Jeanne Aimee Roman: Portrait of A Self-Assured Woman

Lovely Portrait by Adolphe Rinck on Loan from Mr. Jeremy and Mrs. Lindsay Simien.
Jeanne Aimee Roman: Portrait of A Self-Assured Woman
 
Jeanne Aimee Roman was the daughter of Louisiana Governor A.B. Roman.  A.B. was brother to Oak Alley's Jacques Roman, and would even manage the affairs of Oak Alley for a time after Jacques passed away. Jeanne was raised as part of the close-knit Roman family, spending part of her childhood in New Orleans, and part at her family's Cabanocey Plantation.
 
 
In 1852, Jeanne, an educated and attractive woman, married into an even wealthier family: the de La Villebeuvre family. Eli F. de La Villebeuvre came from a family with not only extensive land holdings but successful business ventures as well. The couple settled on Dumaine Street (New Orleans) where they lived the rest of their lives. Jeanne’s portrait was painted by Adolphe Rinck shortly after her wedding, and that fine portrait is currently being displayed at Oak Alley Plantation.
 
Portraits of Jeanne give us a picture of a self-assured woman who was aware of her status and her fashion: The Rinck painting features sumptuous fabrics and a paisley scarf — all the rage at the time — while a later Bernard portrait depicts Jeanne adjusting her hair style to keep up with trends, and showing off popular coral jewelry.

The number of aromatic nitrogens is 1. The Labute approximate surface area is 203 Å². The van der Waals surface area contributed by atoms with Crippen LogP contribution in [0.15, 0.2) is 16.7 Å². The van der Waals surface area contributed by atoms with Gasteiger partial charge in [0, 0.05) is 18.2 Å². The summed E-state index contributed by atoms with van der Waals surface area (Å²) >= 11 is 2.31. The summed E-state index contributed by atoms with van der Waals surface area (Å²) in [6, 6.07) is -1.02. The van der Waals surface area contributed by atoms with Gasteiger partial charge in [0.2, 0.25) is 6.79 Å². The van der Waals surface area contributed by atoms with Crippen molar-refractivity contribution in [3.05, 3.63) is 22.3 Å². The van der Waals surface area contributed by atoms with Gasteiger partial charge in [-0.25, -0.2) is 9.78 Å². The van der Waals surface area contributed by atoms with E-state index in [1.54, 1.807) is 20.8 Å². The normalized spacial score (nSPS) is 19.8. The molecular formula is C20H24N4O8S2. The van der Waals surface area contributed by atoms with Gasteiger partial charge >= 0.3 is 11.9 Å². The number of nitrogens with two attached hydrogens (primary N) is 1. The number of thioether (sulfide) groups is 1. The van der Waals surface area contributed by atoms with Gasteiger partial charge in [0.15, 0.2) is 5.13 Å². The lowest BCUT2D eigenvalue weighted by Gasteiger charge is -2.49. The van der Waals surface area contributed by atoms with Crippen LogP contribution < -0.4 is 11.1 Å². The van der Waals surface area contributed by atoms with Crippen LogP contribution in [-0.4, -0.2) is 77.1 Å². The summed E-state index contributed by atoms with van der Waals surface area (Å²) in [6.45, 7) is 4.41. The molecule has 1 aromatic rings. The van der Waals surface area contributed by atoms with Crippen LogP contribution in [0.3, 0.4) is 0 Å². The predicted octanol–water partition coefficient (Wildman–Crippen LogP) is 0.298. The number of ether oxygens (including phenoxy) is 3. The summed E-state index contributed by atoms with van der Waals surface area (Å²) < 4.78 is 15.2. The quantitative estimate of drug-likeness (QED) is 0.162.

With the 1860’s came the end of high Creole Planter Society. During the Civil War, letters between Marie and Therese Roman, and Henri Roman and his mother, as well as others, make mention of staying with and dining with Jeanne and Eli. Amidst the chaos and the failing plantation structure, Dumaine Street seems to have provided a sense of normalcy for Therese and Henri in particular, as well as Jeanne’s father and mother, who rented a house on the same street.
 
Eli passed away in May and Jeanne in July of 1889.
 
Jeanne's wonderful portrait is currently on loan to Oak Alley by Mr. Jeremy and Mrs. Lindsay Simien. The portrait is currently on display in the children's room of the Big House, which also features Jeanne's childhood chair and doll armoire. 
 
(August 2016)